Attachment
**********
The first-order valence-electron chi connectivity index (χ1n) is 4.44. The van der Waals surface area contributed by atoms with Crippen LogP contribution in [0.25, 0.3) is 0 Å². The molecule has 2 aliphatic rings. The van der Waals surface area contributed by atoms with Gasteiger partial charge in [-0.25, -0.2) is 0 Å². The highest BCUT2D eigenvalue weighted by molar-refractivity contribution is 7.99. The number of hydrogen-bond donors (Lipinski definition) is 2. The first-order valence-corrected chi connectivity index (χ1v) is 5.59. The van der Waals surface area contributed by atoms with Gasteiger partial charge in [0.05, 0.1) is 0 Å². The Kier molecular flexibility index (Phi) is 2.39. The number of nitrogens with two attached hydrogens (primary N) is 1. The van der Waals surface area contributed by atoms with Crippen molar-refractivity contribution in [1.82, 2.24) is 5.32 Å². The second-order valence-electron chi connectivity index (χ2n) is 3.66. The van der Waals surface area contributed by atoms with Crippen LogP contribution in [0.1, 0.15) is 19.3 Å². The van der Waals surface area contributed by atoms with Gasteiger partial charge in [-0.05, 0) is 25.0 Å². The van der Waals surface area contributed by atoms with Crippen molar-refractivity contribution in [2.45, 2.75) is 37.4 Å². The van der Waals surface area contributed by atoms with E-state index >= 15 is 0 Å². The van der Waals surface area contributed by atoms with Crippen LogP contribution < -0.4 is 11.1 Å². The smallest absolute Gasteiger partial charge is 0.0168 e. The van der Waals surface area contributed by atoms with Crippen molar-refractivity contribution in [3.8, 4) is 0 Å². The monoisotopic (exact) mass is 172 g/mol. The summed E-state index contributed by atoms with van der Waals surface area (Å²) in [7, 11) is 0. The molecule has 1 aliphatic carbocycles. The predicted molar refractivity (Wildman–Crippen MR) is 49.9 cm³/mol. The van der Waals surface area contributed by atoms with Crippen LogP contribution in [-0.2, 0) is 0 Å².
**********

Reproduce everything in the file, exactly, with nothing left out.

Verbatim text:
The first-order valence-electron chi connectivity index (χ1n) is 4.44. The van der Waals surface area contributed by atoms with Crippen LogP contribution in [0.25, 0.3) is 0 Å². The molecule has 2 aliphatic rings. The van der Waals surface area contributed by atoms with Gasteiger partial charge in [-0.25, -0.2) is 0 Å². The highest BCUT2D eigenvalue weighted by molar-refractivity contribution is 7.99. The number of hydrogen-bond donors (Lipinski definition) is 2. The first-order valence-corrected chi connectivity index (χ1v) is 5.59. The van der Waals surface area contributed by atoms with Gasteiger partial charge in [0.05, 0.1) is 0 Å². The Kier molecular flexibility index (Phi) is 2.39. The number of nitrogens with two attached hydrogens (primary N) is 1. The van der Waals surface area contributed by atoms with Crippen molar-refractivity contribution in [1.82, 2.24) is 5.32 Å². The second-order valence-electron chi connectivity index (χ2n) is 3.66. The van der Waals surface area contributed by atoms with Crippen LogP contribution in [0.1, 0.15) is 19.3 Å². The van der Waals surface area contributed by atoms with Gasteiger partial charge in [-0.05, 0) is 25.0 Å². The van der Waals surface area contributed by atoms with Crippen molar-refractivity contribution in [2.45, 2.75) is 37.4 Å². The van der Waals surface area contributed by atoms with E-state index >= 15 is 0 Å². The van der Waals surface area contributed by atoms with Crippen LogP contribution < -0.4 is 11.1 Å². The smallest absolute Gasteiger partial charge is 0.0168 e. The van der Waals surface area contributed by atoms with Crippen molar-refractivity contribution in [3.8, 4) is 0 Å². The monoisotopic (exact) mass is 172 g/mol. The summed E-state index contributed by atoms with van der Waals surface area (Å²) in [7, 11) is 0. The molecule has 1 aliphatic carbocycles. The predicted molar refractivity (Wildman–Crippen MR) is 49.9 cm³/mol. The van der Waals surface area contributed by atoms with Crippen LogP contribution in [-0.2, 0) is 0 Å².